Popular song in America, part 1: from colonial times to ca. 1825

It never ceases to amaze me how many books on American popular song begin their coverage somewhere in the twentieth century, as if nothing of interest came before. Popular music is essentially a business that requires constantly updated products. It is an older business than perhaps many people imagine.

The first ballad operas heard in Britain’s American colonies were performed as early as the 1730s. American cities began to establish pleasure gardens, likely as not named for one of the major gardens in London, as early as the 1760. For most of the rest of the eighteenth century, the colonies basically imported all of their popular songs from England, although several American publishers brought out their own editions. Significantly, Americans especially admired the more serious song texts to the humorous, even somewhat bawdy songs that outnumbered them in England. Needless to say, when American composers first began to write songs, they did not differ significantly from the English songs most popular in this country.

Since popular song by definition requires a constant stream of new songs that are similar enough to already well known songs to be familiar and comfortable yet at the same time present some novelty, a quick survey can only point out some of the important new novelties that occasionally captured the popular imagination. I suggest Yesterdays: Popular Song in America by Charles Hamm to anyone interested in a more detailed study.

The first songwriters active in America were British by birth and training. Their American songs differed in subject matter and expression from those they wrote in England, which shows that their sensitivity to a different audience, but not in style.

Although the Irish had a poor reputation both in England and America, Irish tunes occasionally appeared in anthologies. Between 1808 and 1834, publishers James and William Power of Dublin and London issued ten volumes of  Irish Melodies, compiled by Thomas Moore, who supplied new words.

Many of these songs, including “‘Tis the Last Rose of Summer” and “Believe Me If All Those Endearing Young Charms,” remain among the most popular and recognizable English-language songs of the  entire nineteenth century. American publishers issued their own editions, which exerted a powerful influence on American songwriting.

Since these melodies ultimately came from an oral folk tradition and not from the carefully structured works of professional composers, they seemed somehow wild and untamed in their irregularity and pentatonic simplicity. Because publishers had issued some Irish tunes for decades, they were familiar enough to be comfortable, but very novel compared to the well-established style dating back to London’s pleasure gardens and songs by Thomas Arne and Joseph Hook. It also opened audiences to the beauties of the folk music of common people in contrast to the aristocratic origins of more learned music.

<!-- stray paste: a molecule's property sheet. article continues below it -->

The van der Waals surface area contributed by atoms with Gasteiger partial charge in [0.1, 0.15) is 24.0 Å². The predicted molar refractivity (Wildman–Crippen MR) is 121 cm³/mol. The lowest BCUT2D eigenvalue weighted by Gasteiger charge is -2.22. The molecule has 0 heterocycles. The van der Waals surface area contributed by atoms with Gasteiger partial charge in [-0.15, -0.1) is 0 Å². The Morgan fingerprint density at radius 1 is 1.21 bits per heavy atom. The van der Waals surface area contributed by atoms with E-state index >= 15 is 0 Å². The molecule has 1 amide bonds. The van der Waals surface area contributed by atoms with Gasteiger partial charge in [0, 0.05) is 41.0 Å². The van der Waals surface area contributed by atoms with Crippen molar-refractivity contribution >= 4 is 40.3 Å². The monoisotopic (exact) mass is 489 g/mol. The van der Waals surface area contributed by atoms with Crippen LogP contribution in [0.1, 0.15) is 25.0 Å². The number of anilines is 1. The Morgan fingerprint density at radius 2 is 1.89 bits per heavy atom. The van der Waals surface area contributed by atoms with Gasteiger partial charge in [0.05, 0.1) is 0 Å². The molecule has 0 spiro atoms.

Moore’s poetry likewise differed from traditional English song texts. Much of it was in first person and deal with personal emotions and experiences rather than third-person narratives of observed events. It also overlooks the present low estate of the Irish to focus on their glorious past. This element of nostalgia became dominant in nineteenth-century literature, and it was Moore’s anthologies above all else that transmitted it to America.

To a lesser extent, the music of Scotland and the poetry of Robert Burns had a similar influence. Burns’ texts varied more in themes and content and so emphasized nostalgia less, but he, like Moore, wrote them to folk tunes that seemed very novel and very democratic compared to the works of English composers.

The coming decades saw numerous other foreign influences on American popular song, but the Irish and Scots influence remained strong throughout the nineteenth century.


Popular song in America, part 1: from colonial times to ca. 1825 — 2 Comments

  1. David, thanks for your post, and for pointing to Charles Hamm's book! I have to draw attention, however, to the larger subject. You're telling the story of the east-coast colonization of the continent that preceded the Revolutionary War and the founding of the USA, and we can understand why. But there are other strands of popular music that may be worthy of mention, even though they don't connect to you and me quite as directly.

    The music of colonial Spain that made its way to Florida, California, and the southwest was pretty significant — probably at least as significant as that of the east coast, and certainly earlier. Robert M. Stevenson has written several good histories of this era that *might* shed some light on the subject (sorry, can't remember).

    And we should not forget the popular music of the indiginous inhabitants of the continent. Native Americans have been marginalized for so long… we need to be aware of this try not to do it!

  2. Thanks for the comment, Bob. I have planned a series of posts based on Hamm's book (which I will interrupt for posts on Christmas music a couple of times.

    I am familiar with some of Stevenson's writings, but I suspect they would be out of scope for this series. At least, I am not aware of how the music of colonial Spain influenced popular song in America. Thanks for the reminder to explore that music in future blog posts.

    As my previous posts make clear, I define popular music very narrowly–perhaps not quite as narrowly as Hamm–but narrowly enough to preclude "popular music of indigenous inhabitants." I agree that their culture deserves to be better known than it is. I know a little about it, but not enough that I'm likely to blog about it any time soon.

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